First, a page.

After reviewing the record, we conclude The Colony established as a matter of law that Donlevy did not believe in good faith that she had reported a violation of the law.   Even if Donlevy subjectively believed a law had been violated,4 this belief was not reasonable.   Donlevy's appeal memos did not reference any law that she believed had been violated.   She did not seek any remedial action other than to have the letter of reprimand removed from her personnel file and to eliminate the hostile environment allegedly created by Chandler.   No one else was involved in the disciplinary action reported by Donlevy, and she acknowledged that only her personal interests were affected by it.   Furthermore, Donlevy openly admitted at her deposition that she did not know in November 1997, or at the time of the deposition in September 1998, what law she believed Chandler had violated by putting an “inaccurate” disciplinary warning in her personnel file.   Cf. Grabowski, 922 S.W.2d at 956 (holding plaintiff's belief that he had reported a violation of the law was not reasonable in light of his experience as a peace officer;  plaintiff presented no evidence of a law he believed defendant had violated other than an internal department policy, and plaintiff admitted he did not know of any law violated by the defendant).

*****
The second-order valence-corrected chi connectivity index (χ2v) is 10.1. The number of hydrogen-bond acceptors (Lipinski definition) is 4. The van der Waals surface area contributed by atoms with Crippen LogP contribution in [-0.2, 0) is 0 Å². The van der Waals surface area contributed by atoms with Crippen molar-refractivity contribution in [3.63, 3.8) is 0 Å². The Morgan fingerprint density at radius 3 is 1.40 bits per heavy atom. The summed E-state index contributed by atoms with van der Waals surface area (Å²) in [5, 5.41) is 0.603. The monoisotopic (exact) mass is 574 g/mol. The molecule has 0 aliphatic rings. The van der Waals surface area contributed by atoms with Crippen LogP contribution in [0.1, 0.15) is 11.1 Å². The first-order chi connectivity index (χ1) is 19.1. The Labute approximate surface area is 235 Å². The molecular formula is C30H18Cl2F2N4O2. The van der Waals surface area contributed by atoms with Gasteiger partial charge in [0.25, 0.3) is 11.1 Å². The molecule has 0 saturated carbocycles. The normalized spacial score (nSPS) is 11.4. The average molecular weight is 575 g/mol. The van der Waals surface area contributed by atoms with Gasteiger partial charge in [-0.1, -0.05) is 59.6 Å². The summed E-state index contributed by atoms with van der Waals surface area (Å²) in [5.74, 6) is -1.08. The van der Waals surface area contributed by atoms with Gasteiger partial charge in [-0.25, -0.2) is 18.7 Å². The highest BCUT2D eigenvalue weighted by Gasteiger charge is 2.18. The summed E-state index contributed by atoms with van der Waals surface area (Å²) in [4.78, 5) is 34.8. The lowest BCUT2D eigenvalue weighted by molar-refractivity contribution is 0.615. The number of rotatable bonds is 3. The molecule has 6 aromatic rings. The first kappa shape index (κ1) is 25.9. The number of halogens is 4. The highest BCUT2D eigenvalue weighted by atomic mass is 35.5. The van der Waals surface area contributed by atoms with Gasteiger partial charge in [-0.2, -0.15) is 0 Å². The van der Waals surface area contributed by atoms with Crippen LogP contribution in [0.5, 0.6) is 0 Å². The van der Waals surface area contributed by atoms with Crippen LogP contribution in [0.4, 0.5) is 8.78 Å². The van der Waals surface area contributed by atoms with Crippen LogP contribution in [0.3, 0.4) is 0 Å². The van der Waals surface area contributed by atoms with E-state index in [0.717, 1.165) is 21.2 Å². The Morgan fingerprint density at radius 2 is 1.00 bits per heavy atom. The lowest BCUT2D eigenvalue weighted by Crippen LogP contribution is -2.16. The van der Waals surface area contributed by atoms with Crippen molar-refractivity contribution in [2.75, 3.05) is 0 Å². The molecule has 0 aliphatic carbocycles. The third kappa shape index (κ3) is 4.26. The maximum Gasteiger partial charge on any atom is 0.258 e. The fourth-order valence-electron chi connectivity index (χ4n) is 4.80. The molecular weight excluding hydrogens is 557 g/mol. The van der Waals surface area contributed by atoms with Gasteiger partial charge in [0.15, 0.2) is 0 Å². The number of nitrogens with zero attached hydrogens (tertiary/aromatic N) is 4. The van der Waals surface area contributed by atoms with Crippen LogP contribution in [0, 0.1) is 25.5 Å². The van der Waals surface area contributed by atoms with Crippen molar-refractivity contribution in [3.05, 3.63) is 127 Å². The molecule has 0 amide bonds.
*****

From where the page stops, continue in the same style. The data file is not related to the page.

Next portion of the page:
Based on these undisputed facts, we conclude no reasonably prudent police officer would have believed that Donlevy was reporting a violation of the law by filing an appeal memo complaining about a reprimand that she thought was “not justified.”   Because Donlevy's “report” was not made in good faith as required by the Whistleblower Act, the trial court did not err in granting The Colony's motion for summary judgment.   We overrule Donlevy's issues on appeal and affirm the trial court's judgment.


1.   On December 1, 1997, Donlevy was asked to participate in another firearms qualification test.   She said Chandler tried to humiliate her during the test by videotaping the results and measuring the target distances with a tape measure.

2.   Section 37.10 states that a person commits the offense of tampering with a government record if he knowingly makes a false entry in a government record.   tex. Penal Code Ann. § 37.10(a)(1) (Vernon Supp.2000).

3.   The Colony also filed cross-points alleging the trial court erred in overruling its special exceptions to Donlevy's summary judgment response and in overruling its objections to inadmissible hearsay in Donlevy's summary judgment evidence.   Due to our disposition in this case, however, we need not decide these issues.

4.   Donlevy stated in her deposition testimony that another officer told her that putting a disciplinary warning that contained a falsehood in an officer's personnel file was a violation of the law.   She also said that it was her intent in November 1997 to report a violation of the law.

SAM J. DAY, Justice.